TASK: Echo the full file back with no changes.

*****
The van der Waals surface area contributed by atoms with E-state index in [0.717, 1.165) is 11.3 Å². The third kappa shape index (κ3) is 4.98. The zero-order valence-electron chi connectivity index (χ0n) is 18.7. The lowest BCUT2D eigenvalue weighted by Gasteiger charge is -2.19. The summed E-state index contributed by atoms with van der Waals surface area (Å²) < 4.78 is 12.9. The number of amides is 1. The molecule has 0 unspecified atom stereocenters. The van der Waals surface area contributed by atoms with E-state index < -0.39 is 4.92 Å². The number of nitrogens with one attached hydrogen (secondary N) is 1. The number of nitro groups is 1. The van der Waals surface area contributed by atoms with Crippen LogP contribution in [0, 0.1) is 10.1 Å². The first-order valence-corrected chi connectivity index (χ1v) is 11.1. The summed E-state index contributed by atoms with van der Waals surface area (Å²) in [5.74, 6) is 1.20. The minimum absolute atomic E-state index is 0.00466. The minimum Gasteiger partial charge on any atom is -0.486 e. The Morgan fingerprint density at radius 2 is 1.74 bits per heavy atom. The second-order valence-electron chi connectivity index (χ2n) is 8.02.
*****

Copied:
The van der Waals surface area contributed by atoms with E-state index in [0.717, 1.165) is 11.3 Å². The third kappa shape index (κ3) is 4.98. The zero-order valence-electron chi connectivity index (χ0n) is 18.7. The lowest BCUT2D eigenvalue weighted by Gasteiger charge is -2.19. The summed E-state index contributed by atoms with van der Waals surface area (Å²) < 4.78 is 12.9. The number of amides is 1. The molecule has 0 unspecified atom stereocenters. The van der Waals surface area contributed by atoms with E-state index < -0.39 is 4.92 Å². The number of nitrogens with one attached hydrogen (secondary N) is 1. The number of nitro groups is 1. The van der Waals surface area contributed by atoms with Crippen LogP contribution in [0, 0.1) is 10.1 Å². The first-order valence-corrected chi connectivity index (χ1v) is 11.1. The summed E-state index contributed by atoms with van der Waals surface area (Å²) in [5.74, 6) is 1.20. The minimum absolute atomic E-state index is 0.00466. The minimum Gasteiger partial charge on any atom is -0.486 e. The Morgan fingerprint density at radius 2 is 1.74 bits per heavy atom. The second-order valence-electron chi connectivity index (χ2n) is 8.02.